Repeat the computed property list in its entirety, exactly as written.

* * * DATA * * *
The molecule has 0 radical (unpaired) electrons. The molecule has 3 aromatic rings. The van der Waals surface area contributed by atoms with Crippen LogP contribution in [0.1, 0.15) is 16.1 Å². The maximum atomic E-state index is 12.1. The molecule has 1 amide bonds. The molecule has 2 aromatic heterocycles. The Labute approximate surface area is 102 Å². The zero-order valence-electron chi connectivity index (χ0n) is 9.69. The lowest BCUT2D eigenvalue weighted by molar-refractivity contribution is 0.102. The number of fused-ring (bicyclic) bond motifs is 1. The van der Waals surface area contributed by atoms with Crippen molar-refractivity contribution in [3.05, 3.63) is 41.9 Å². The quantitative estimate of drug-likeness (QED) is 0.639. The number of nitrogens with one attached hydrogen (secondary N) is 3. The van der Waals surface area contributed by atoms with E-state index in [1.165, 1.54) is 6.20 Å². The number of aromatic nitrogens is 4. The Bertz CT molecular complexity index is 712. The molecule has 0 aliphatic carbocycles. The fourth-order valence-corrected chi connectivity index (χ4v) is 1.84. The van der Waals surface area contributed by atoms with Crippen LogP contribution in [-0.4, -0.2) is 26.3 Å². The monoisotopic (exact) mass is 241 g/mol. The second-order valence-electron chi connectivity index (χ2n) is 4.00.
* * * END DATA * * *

The molecule has 0 radical (unpaired) electrons. The molecule has 3 aromatic rings. The van der Waals surface area contributed by atoms with Crippen LogP contribution in [0.1, 0.15) is 16.1 Å². The maximum atomic E-state index is 12.1. The molecule has 1 amide bonds. The molecule has 2 aromatic heterocycles. The Labute approximate surface area is 102 Å². The zero-order valence-electron chi connectivity index (χ0n) is 9.69. The lowest BCUT2D eigenvalue weighted by molar-refractivity contribution is 0.102. The number of fused-ring (bicyclic) bond motifs is 1. The van der Waals surface area contributed by atoms with Crippen molar-refractivity contribution in [3.05, 3.63) is 41.9 Å². The quantitative estimate of drug-likeness (QED) is 0.639. The number of nitrogens with one attached hydrogen (secondary N) is 3. The van der Waals surface area contributed by atoms with E-state index in [1.165, 1.54) is 6.20 Å². The number of aromatic nitrogens is 4. The Bertz CT molecular complexity index is 712. The molecule has 0 aliphatic carbocycles. The fourth-order valence-corrected chi connectivity index (χ4v) is 1.84. The van der Waals surface area contributed by atoms with Crippen LogP contribution in [-0.4, -0.2) is 26.3 Å². The monoisotopic (exact) mass is 241 g/mol. The second-order valence-electron chi connectivity index (χ2n) is 4.00.